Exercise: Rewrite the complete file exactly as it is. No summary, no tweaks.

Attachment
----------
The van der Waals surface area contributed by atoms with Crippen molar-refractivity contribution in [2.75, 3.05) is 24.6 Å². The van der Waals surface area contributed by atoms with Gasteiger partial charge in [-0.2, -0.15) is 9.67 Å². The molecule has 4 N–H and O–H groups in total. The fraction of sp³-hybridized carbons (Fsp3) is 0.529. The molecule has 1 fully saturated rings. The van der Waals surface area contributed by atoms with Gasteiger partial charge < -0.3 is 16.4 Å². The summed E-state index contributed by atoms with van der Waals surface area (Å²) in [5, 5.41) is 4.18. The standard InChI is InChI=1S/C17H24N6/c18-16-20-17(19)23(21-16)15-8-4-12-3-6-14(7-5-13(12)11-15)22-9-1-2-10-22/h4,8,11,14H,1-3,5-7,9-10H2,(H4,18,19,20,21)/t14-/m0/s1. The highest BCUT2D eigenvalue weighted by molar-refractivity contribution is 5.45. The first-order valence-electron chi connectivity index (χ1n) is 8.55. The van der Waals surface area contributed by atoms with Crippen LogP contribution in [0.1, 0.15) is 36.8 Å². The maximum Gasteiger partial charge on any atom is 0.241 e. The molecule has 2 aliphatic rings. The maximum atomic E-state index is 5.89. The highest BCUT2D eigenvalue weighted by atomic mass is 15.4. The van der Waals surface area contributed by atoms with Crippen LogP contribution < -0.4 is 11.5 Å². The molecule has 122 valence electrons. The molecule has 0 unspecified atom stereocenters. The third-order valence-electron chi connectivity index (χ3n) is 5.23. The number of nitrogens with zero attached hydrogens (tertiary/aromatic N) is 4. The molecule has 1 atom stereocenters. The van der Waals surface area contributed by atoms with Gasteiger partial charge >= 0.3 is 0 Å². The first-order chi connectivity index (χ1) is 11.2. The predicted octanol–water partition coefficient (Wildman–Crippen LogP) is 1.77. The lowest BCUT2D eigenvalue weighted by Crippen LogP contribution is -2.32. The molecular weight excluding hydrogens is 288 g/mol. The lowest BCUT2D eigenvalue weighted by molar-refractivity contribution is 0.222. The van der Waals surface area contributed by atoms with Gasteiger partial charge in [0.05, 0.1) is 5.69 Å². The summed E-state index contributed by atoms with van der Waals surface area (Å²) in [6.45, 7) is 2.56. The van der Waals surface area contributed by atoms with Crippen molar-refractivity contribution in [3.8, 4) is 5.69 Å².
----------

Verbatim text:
The van der Waals surface area contributed by atoms with Crippen molar-refractivity contribution in [2.75, 3.05) is 24.6 Å². The van der Waals surface area contributed by atoms with Gasteiger partial charge in [-0.2, -0.15) is 9.67 Å². The molecule has 4 N–H and O–H groups in total. The fraction of sp³-hybridized carbons (Fsp3) is 0.529. The molecule has 1 fully saturated rings. The van der Waals surface area contributed by atoms with Gasteiger partial charge < -0.3 is 16.4 Å². The summed E-state index contributed by atoms with van der Waals surface area (Å²) in [5, 5.41) is 4.18. The standard InChI is InChI=1S/C17H24N6/c18-16-20-17(19)23(21-16)15-8-4-12-3-6-14(7-5-13(12)11-15)22-9-1-2-10-22/h4,8,11,14H,1-3,5-7,9-10H2,(H4,18,19,20,21)/t14-/m0/s1. The highest BCUT2D eigenvalue weighted by molar-refractivity contribution is 5.45. The first-order valence-electron chi connectivity index (χ1n) is 8.55. The van der Waals surface area contributed by atoms with Crippen LogP contribution in [0.1, 0.15) is 36.8 Å². The maximum Gasteiger partial charge on any atom is 0.241 e. The molecule has 2 aliphatic rings. The maximum atomic E-state index is 5.89. The highest BCUT2D eigenvalue weighted by atomic mass is 15.4. The van der Waals surface area contributed by atoms with Crippen LogP contribution < -0.4 is 11.5 Å². The molecule has 122 valence electrons. The molecule has 0 unspecified atom stereocenters. The third-order valence-electron chi connectivity index (χ3n) is 5.23. The number of nitrogens with zero attached hydrogens (tertiary/aromatic N) is 4. The molecule has 1 atom stereocenters. The van der Waals surface area contributed by atoms with Gasteiger partial charge >= 0.3 is 0 Å². The first-order chi connectivity index (χ1) is 11.2. The predicted octanol–water partition coefficient (Wildman–Crippen LogP) is 1.77. The lowest BCUT2D eigenvalue weighted by Crippen LogP contribution is -2.32. The molecular weight excluding hydrogens is 288 g/mol. The lowest BCUT2D eigenvalue weighted by molar-refractivity contribution is 0.222. The van der Waals surface area contributed by atoms with Gasteiger partial charge in [0.05, 0.1) is 5.69 Å². The summed E-state index contributed by atoms with van der Waals surface area (Å²) in [6.45, 7) is 2.56. The van der Waals surface area contributed by atoms with Crippen molar-refractivity contribution in [3.8, 4) is 5.69 Å².